Psychoanalytic and Psychodynamic School of Psychotherapy
The early schools have had a massive impact on psychotherapy today. One of the more famous ones, Sigmund Freud, developed several theories, concepts, and techniques that are regarded highly in psychology and still used in practice.
Freudian psychoanalysis could take up to five or seven years to complete. It consisted of a patient sitting on a couch while the therapist listened. The main concepts of a therapist using psychoanalysis is, “(1) being a blank slate for the client to inscribe meaning upon and (2) giving verbal interpretations according to the stage of the process. The client always starts the discourse; psychoanalysts do not wish to direct the client’s flow of talk, especially in the first
stage as they develop and check interpretations,” (Day, 2008, p. 153). The three main codes are neutrality, abstinence, and anonymity.
According to Freud, the personality consists of the id, the ego, and the superego which is all developed from energy systems and comes in various stages. The is basically, “the original system of personality, (Corey, 2005, p.57). The ego, “governs, controls,
and regulates the personality,” (Corey, 2005, p. 57). Finally, the superego decides whether something is the right or wrong thing to do. The focus is also on conscious vs. the unconscious as well as the development of personality.
He also believed that life comes in various sexual stages. The stages are: the oral stage, the anal stage, the phallic stage, the latency stage, and the genital stage. The genital stage is the largest and starts at the age of 12 and continues until death.
The oral stage occurs during the first year of life and the infant has an oral fixation. The second stage in life is the anal stage which is of major significance according to Freud. It occurs from ages one to three. The third phase, known as the phallic stage, occurs from ages three to six. During this phase, there is a basic conflict that, “centers on unconscious incestuous desires that child develops for parent of opposite sex, and that, because, of their threatening nature, are repressed,” (Corey, 2005, p. 62).
The latency phase occurs from ages six to twelve and focuses on sexual interests being replaced with other interests of normal childhood. From age twelve until death, Freud developed the genital stage. Throughout the genital stage, there are various forms of discovery and acceptance whilst learning how to balance all of it with friendships, relationships, work, and life (Corey, 2005).
Carl Jung deviated from strictly sexual explanations and rejected Freudian determinism. Freudian determinism is the theory that we as humans are shaped by our past. Jung maintained that, “we are influenced by our future as well as our past,” (Corey, 2005, p. 74).
Despite varying theories and aspects of psychoanalysis and psychodynamic psychotherapy, there were basic common factors that could be agreed upon. The therapeutic process is done through three main stages which are the initial stage, the middle stage, and the final stage.
In the initial stage, the therapist works through the resistance given from the client and interprets it. Digging into the client’s childhood experiences is imperative because, “the client’s view of his or her past (whether factual or not) is critical to accurate interpretations,” (Day, 2008, p.151). During this phase transference also occurs.
The middle stage is about working through. The client begins to let his or walls down and also starts to open up to the therapist. Things are clarified and interpreted and, “themes from the past and themes from the present are interwoven,” (Day, 2008, p. 151). The final stage is termination which happens when the therapist and client are completing the therapy. Problems have been worked through and a solution has been found.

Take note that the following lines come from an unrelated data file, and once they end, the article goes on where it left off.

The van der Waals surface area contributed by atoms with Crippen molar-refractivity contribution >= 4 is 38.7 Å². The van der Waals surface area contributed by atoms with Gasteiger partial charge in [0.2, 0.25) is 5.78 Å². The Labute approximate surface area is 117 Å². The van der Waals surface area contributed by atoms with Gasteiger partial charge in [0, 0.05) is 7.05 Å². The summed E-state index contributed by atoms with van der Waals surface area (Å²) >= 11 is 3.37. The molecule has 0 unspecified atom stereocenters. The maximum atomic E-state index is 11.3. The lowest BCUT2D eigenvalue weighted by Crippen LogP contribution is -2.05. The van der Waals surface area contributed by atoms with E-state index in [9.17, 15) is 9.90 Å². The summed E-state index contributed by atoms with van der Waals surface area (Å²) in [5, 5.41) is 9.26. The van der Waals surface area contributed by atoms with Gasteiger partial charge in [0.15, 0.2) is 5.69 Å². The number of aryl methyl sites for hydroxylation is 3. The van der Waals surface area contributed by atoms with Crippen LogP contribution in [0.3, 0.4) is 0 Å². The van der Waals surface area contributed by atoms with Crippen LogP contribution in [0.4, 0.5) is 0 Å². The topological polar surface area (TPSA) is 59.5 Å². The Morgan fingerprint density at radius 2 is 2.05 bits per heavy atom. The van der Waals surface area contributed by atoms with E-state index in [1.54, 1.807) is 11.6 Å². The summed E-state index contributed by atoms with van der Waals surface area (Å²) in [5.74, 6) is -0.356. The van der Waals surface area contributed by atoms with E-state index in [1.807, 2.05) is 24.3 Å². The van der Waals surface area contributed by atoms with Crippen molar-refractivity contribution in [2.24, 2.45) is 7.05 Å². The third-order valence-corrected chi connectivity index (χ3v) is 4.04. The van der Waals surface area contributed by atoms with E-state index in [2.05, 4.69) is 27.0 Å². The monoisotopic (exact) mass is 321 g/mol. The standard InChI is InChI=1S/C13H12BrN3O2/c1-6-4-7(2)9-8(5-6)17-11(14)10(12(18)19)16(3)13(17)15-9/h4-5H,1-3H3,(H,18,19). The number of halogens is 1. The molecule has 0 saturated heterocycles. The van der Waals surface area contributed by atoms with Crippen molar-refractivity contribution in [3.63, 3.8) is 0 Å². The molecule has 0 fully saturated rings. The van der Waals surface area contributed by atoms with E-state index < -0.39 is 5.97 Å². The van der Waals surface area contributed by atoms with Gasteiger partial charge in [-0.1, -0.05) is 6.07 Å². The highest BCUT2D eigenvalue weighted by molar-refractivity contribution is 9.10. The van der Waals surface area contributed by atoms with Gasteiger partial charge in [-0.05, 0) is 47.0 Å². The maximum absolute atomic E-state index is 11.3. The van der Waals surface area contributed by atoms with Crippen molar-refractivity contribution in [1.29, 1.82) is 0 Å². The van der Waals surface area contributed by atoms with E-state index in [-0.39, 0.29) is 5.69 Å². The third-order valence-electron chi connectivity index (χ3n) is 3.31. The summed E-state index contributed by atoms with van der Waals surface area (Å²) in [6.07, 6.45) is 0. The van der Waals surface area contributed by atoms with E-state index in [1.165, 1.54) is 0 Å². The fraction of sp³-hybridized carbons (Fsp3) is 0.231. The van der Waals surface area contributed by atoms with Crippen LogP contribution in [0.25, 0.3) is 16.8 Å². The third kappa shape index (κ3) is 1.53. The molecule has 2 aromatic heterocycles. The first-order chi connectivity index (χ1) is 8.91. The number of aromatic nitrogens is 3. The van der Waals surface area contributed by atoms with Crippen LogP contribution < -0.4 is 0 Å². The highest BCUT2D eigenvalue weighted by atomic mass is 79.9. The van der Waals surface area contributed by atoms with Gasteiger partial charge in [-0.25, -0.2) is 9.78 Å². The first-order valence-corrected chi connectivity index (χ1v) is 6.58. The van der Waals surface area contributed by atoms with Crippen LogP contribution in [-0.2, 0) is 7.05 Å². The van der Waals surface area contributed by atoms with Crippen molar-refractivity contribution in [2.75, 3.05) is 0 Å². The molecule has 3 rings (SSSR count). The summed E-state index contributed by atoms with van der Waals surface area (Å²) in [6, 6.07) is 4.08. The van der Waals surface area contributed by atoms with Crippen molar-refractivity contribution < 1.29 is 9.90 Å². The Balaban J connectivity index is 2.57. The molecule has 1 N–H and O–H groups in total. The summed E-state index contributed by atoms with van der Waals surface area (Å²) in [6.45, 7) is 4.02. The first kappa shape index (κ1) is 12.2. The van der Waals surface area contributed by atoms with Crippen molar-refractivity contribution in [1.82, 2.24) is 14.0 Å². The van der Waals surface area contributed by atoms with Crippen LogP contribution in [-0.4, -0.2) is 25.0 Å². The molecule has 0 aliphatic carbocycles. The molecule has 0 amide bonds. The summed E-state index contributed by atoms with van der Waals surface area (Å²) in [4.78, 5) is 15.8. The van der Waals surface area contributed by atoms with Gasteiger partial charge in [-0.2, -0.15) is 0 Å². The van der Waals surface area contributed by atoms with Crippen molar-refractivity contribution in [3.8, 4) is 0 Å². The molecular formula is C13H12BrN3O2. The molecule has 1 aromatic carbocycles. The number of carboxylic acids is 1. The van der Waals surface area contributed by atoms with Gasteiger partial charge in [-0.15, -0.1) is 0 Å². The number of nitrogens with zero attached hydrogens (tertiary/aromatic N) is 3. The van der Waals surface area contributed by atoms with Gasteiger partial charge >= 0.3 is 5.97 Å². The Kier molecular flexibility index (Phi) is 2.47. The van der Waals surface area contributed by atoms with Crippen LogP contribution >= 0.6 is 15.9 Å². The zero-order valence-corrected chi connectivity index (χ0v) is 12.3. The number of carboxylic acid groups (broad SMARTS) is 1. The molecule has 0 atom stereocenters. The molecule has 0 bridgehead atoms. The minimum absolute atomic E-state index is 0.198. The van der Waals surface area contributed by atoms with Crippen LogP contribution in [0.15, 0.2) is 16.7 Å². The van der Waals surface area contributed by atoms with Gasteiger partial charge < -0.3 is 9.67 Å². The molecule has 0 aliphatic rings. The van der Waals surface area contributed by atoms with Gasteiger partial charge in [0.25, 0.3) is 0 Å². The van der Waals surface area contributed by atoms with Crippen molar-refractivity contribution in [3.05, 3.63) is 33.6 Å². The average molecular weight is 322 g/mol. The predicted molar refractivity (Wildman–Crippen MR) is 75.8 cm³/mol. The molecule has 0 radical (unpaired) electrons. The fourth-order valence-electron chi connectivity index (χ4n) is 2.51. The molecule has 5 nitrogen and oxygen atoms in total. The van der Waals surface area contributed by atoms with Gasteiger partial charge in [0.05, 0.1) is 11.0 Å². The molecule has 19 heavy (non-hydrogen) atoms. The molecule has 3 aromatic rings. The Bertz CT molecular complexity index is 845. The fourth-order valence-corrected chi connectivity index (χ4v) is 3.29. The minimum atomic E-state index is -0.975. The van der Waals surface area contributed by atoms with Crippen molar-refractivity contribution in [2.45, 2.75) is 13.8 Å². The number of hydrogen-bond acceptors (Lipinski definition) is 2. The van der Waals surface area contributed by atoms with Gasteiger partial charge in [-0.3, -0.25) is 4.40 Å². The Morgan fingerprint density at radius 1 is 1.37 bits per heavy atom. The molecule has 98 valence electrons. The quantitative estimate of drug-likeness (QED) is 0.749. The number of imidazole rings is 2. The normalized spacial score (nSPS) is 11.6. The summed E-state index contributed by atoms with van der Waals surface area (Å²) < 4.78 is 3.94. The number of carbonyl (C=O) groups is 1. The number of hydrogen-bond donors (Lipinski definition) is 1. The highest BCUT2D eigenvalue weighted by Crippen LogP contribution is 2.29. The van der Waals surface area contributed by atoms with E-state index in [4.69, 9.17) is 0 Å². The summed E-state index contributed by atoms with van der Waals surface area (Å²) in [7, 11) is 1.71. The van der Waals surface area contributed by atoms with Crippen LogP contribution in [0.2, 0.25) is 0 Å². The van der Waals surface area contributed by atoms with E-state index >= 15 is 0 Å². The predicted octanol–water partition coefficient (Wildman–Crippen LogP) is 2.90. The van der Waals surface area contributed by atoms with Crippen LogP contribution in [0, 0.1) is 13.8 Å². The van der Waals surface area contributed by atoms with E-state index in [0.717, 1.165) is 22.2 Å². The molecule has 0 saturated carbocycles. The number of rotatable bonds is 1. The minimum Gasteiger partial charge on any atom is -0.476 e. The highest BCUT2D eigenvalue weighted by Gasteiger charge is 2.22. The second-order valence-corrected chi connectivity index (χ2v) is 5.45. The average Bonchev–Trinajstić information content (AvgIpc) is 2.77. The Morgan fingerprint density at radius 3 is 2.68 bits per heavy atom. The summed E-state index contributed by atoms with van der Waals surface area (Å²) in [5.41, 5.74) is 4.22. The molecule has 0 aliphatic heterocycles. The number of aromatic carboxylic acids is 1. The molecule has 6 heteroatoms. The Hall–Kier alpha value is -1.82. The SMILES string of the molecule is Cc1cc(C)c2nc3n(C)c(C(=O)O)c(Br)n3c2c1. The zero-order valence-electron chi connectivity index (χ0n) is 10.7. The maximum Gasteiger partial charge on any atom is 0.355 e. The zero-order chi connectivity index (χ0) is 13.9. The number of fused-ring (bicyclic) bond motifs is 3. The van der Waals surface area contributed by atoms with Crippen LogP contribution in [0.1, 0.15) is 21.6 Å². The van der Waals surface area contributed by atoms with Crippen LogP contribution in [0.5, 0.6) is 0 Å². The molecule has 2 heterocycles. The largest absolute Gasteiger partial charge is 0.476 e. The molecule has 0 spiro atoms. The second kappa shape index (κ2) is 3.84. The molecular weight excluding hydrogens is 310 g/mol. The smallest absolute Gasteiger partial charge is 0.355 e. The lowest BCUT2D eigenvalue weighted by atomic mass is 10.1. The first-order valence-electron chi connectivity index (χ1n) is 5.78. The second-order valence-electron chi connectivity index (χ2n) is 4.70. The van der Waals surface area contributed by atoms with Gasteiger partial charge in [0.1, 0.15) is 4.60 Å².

In today’s society of psychology, there are some critiques of Freud’s psychoanalytic theory and of Freud in general with things such as his view of women, negativity towards mankind, homosexuality, and lack of culture. He presented women basically as, “masochistic, passive, narcissistic, envious, deficient in superego, and moreover inferior in relation to men (due at the core to anatomy and biology)” (Gelso & Fessinger, 1992).
Several developments since then have proven his opinions to be inaccurate and sexist. Therefore, adaptations of his viewpoints have been made to more accurately use psychoanalytic and psychodynamic psychotherapy as a form of treatment.
He also theorized that establishing heterosexual relationships and reproduction were important parts of life growth which many psychodynamic counselors reject. Although they endorse most of Freud’s theories, they, “reject the idea that only mature sexuality is between men and women,” (Corey, 2005, p. 164). Finally, many found, “Freud’s outlook on human nature distasteful and dreary,” (Corey, 2005, p. 165).
Although some of Freud’s initial theories and ideas have been built upon or disregarded, psychoanalytic / psychodynamic psychotherapy are still successfully used for several different problems from minute to great, and he is still seen as a vital part of psychotherapy. They can be used by the therapist, “to provide a corrective emotional experience for the client,” (Day, 2008, pp. 159-160). They are used to help various disorders such as anxiety-based disorders, narcissistic personality disorder, borderline personality disorder, and schizoid disorders, (Day, 2008, pp. 160-162).
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About the Author
The author Sam Nabil is a top rated Marriage Counselor, Psychotherapist, and Life Coach.
He is the founder of Sam Nabil Counseling Services : Therapy & Life Coaching as well as the sister company Naya Clinics
Sam has innovated his own unique approach of therapy Positive Existential Psychotherapy (P.E.T.)TM.
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